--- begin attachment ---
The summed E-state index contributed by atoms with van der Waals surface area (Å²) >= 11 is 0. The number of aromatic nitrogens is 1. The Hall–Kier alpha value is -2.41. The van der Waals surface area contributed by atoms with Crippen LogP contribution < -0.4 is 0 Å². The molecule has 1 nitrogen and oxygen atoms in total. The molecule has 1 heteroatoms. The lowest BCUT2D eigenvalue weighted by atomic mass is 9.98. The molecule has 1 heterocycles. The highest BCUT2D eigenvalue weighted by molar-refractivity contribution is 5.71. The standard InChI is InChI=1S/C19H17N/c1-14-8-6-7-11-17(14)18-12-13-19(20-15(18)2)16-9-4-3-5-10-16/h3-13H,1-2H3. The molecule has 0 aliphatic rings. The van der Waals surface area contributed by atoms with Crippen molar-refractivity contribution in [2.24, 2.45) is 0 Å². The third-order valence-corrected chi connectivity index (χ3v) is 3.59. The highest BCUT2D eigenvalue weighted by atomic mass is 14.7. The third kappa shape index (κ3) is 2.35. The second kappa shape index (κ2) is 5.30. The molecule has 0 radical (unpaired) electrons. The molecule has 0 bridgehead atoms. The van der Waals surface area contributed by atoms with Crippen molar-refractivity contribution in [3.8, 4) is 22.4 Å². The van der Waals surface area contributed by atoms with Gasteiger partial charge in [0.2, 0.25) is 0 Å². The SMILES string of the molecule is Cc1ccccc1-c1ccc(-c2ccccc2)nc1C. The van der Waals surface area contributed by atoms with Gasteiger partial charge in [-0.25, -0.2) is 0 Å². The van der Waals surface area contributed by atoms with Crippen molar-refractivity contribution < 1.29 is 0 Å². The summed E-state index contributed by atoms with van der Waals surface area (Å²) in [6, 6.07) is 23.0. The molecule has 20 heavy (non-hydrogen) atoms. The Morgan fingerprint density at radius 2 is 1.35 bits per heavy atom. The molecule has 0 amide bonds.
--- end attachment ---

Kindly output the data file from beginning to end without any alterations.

The summed E-state index contributed by atoms with van der Waals surface area (Å²) >= 11 is 0. The number of aromatic nitrogens is 1. The Hall–Kier alpha value is -2.41. The van der Waals surface area contributed by atoms with Crippen LogP contribution < -0.4 is 0 Å². The molecule has 1 nitrogen and oxygen atoms in total. The molecule has 1 heteroatoms. The lowest BCUT2D eigenvalue weighted by atomic mass is 9.98. The molecule has 1 heterocycles. The highest BCUT2D eigenvalue weighted by molar-refractivity contribution is 5.71. The standard InChI is InChI=1S/C19H17N/c1-14-8-6-7-11-17(14)18-12-13-19(20-15(18)2)16-9-4-3-5-10-16/h3-13H,1-2H3. The molecule has 0 aliphatic rings. The van der Waals surface area contributed by atoms with Crippen molar-refractivity contribution in [2.24, 2.45) is 0 Å². The third-order valence-corrected chi connectivity index (χ3v) is 3.59. The highest BCUT2D eigenvalue weighted by atomic mass is 14.7. The third kappa shape index (κ3) is 2.35. The second kappa shape index (κ2) is 5.30. The molecule has 0 radical (unpaired) electrons. The molecule has 0 bridgehead atoms. The van der Waals surface area contributed by atoms with Crippen molar-refractivity contribution in [3.8, 4) is 22.4 Å². The van der Waals surface area contributed by atoms with Gasteiger partial charge in [0.2, 0.25) is 0 Å². The SMILES string of the molecule is Cc1ccccc1-c1ccc(-c2ccccc2)nc1C. The van der Waals surface area contributed by atoms with Gasteiger partial charge in [-0.25, -0.2) is 0 Å². The van der Waals surface area contributed by atoms with Crippen molar-refractivity contribution < 1.29 is 0 Å². The summed E-state index contributed by atoms with van der Waals surface area (Å²) in [6, 6.07) is 23.0. The molecule has 20 heavy (non-hydrogen) atoms. The Morgan fingerprint density at radius 2 is 1.35 bits per heavy atom. The molecule has 0 amide bonds.